Condon is an American artist born in 1974 in Mexico, and is currently based in New York. His 2008 DVD Without Sun is a 15 minute compilation of footage found on the Internet of various random people tripping HARD on psychedelic substances. Condon’s website describes the piece’s focus as on “the exterior surface of the ‘projection of self’ into visionary worlds,” noting that it was named after Chris Marker’s classic video work Sans Soleil. Click on the image below to be taken to Condon’s website and a brief clip of the video. If you’re in Los Angeles this weekend, you can check out a live performance on July 18th at Machine Project that features two actors recreating scenes from Condon’s video.
Death Animations is a three hour performance that also took place at Machine Project. Inspired by Bruce Naumannâ€™s 1973 work â€œTony Sinking into the Floor, Face Up and Face Downâ€, it featured nine dancers wearing video game type armor who recreate Naumann’s performance in slo-mo as “high volume binaural beats” play in the background, apparently in an effort to induce some form of out-of-body experience among the audience and/or participants. (Click images below to be taken to a performance excerpt).
And Condon’s Suicide Solution, 2004,Â is a compilation of suicide scenes from various first- and third-person video games.Â (Click image for video clip).
But what seems far coolest of all to me is this massive performance piece organized by Condon, titled TwentyFiveFoldManfestation and performed for three days straight at SonsbeekLive in the Netherlands. From the website:
“Combining the fantasy Live Action Role-Playing (LARP) subculture, public sculpture, and ritualistic performance art, Twentyfivefold was a series of physically and psychologically intense live games involving 80 players which evolved over the Summer of 2008. The events were organized by the artist Brody Condon for the Sonsbeek International public sculpture exhibition in the Netherlands.
Set in a distant future where civilization as we know it had almost been lost, players from different worlds met deep in the holy forest and inhabited a 40 feet high tower “in character” for 3 days at a time while worshiping invented deities embodied by the other artworks of the exhibition.”
Here’s a short clip documenting the performance:
Looks kind of amazing, right? If Condon ever wants to organize something like that in Chicago I am so there. Strangely, I see echoes of Mazes and Monsters in Condon’s project. Going back to real life must feel pretty sucky after playing a fully immersive game like that. I wonder if any of the participants went crazy afterwards, unable to come down from the high of worshiping the broken mirror god. I’d be willing to take the risk.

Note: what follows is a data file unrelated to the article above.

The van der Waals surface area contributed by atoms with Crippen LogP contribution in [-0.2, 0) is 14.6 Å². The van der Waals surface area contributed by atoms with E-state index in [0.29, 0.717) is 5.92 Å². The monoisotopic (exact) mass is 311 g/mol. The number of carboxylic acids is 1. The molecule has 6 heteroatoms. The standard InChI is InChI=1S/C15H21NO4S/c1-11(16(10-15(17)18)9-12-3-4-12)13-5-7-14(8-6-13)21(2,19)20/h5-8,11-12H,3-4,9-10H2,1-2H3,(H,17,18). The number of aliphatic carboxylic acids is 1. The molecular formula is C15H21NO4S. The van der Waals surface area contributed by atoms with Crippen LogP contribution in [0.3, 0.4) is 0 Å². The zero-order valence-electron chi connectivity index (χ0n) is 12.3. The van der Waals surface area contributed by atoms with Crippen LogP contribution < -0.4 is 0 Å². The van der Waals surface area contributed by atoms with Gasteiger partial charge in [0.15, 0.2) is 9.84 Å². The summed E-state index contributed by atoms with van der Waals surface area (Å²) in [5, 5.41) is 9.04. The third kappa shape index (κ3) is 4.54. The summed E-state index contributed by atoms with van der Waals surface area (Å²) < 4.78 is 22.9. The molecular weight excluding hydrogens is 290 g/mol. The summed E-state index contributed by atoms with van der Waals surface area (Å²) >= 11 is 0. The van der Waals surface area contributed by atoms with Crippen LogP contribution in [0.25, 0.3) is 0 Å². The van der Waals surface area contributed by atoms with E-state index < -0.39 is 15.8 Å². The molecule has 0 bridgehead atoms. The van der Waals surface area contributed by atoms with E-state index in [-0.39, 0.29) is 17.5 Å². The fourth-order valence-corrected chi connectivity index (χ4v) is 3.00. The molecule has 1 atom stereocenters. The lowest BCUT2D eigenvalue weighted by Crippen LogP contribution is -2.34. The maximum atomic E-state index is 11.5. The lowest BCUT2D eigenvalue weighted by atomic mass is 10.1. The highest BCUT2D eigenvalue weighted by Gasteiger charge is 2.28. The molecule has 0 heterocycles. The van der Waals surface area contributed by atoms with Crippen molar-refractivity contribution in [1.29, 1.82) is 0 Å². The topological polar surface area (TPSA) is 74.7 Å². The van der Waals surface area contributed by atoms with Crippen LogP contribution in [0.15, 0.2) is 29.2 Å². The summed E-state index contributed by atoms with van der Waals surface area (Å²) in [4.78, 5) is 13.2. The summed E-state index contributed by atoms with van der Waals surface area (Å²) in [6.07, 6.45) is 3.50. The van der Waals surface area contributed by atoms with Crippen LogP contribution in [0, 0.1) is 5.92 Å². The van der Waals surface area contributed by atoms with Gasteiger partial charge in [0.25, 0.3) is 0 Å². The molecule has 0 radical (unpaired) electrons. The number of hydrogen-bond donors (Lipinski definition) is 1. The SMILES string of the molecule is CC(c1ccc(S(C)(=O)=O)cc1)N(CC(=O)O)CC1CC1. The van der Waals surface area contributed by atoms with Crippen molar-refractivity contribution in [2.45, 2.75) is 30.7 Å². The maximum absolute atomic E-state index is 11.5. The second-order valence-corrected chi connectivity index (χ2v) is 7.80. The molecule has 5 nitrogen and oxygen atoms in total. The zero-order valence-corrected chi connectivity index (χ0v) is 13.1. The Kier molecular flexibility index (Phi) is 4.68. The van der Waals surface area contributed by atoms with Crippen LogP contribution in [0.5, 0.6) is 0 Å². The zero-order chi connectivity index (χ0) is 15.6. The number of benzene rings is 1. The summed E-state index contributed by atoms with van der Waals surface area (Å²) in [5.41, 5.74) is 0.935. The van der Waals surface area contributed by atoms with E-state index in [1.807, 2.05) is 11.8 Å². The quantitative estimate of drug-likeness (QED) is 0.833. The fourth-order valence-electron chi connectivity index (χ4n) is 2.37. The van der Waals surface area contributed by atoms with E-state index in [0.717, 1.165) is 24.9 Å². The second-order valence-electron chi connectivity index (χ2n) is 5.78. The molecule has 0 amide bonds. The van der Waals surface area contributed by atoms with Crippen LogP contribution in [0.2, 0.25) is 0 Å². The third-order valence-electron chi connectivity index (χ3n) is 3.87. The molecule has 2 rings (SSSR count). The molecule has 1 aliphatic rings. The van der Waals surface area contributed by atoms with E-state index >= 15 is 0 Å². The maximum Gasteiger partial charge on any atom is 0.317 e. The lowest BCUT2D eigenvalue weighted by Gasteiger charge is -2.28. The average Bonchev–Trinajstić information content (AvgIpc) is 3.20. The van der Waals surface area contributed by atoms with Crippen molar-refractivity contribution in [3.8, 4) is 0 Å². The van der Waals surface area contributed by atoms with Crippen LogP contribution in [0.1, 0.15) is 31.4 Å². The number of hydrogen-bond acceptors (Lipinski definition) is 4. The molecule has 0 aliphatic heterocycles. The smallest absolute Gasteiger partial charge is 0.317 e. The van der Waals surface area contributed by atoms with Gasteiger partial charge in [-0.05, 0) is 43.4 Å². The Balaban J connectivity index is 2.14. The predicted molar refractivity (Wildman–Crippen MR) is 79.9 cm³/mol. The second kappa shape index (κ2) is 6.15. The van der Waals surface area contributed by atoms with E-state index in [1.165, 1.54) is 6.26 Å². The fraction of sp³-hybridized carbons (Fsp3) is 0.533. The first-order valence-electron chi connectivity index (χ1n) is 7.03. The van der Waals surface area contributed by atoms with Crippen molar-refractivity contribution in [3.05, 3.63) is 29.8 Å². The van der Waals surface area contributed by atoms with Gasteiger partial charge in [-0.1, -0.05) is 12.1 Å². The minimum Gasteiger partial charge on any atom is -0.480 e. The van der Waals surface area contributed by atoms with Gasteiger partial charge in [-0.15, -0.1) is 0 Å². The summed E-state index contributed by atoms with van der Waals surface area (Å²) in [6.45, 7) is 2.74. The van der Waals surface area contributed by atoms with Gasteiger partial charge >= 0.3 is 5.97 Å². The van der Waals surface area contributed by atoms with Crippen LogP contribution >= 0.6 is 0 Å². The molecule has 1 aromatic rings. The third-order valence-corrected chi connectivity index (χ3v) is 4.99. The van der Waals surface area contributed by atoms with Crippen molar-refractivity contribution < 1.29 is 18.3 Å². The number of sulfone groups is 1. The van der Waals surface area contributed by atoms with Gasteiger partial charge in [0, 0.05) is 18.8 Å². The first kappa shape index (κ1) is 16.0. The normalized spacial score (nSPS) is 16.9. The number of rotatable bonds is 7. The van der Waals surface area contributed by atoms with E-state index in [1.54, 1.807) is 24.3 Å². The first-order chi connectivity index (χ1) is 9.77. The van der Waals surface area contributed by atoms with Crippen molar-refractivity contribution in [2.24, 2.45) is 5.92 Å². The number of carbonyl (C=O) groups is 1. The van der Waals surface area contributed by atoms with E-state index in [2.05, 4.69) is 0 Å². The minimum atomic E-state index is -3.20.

Spotted this news on AFC. It appears that artist Dash Snow died Monday night from a heroin overdose.
“Dash Snow, a promising young New York artist, died Monday night at Lafayette House, a hotel in Lower Manhattan. He was 27 and lived in Manhattan. His death was confirmed by his grandmother, the art collector and philanthropist Christophe de Menil, who said that Mr. Snow had died of a drug overdose.”
This week’s video pick is Bruce Nauman’s Walking in an Exaggerated Manner around the Perimeter of a Square (1967-68). Paul Garcia of Not Coming to a Theater Near You has a piece about it. You should also check out their blog to see some of the other films and video art they have written about.
“Walking in an Exaggerated Manner Around the Perimeter of a Square represents a microcosm of the fundamental themes rooted in Bruce Naumanâ€™s colorful aesthetic: circularity, repetition, minimalism, body awareness, and post-structural linguistic theory. These themes are ingrained into what is essentially a ten- minute performance of epic banality; : Nauman deliberately traipsing foot over foot along the perimeter of a makeshift masking tape square several times, alternating between forward and backward movements. Itâ€™s anti-film in a sense, the camera reductively operating only as a simple recording device, stripped of its power to manipulate the image and pared down to its base function as a dispassionate observer. All pertinent information is laid bare from the start; the title of the piece describes the entirety of the task that Nauman rigorously performs ad nauseam, simultaneously giving and taking instruction…”
Read the rest of Paul’s article here.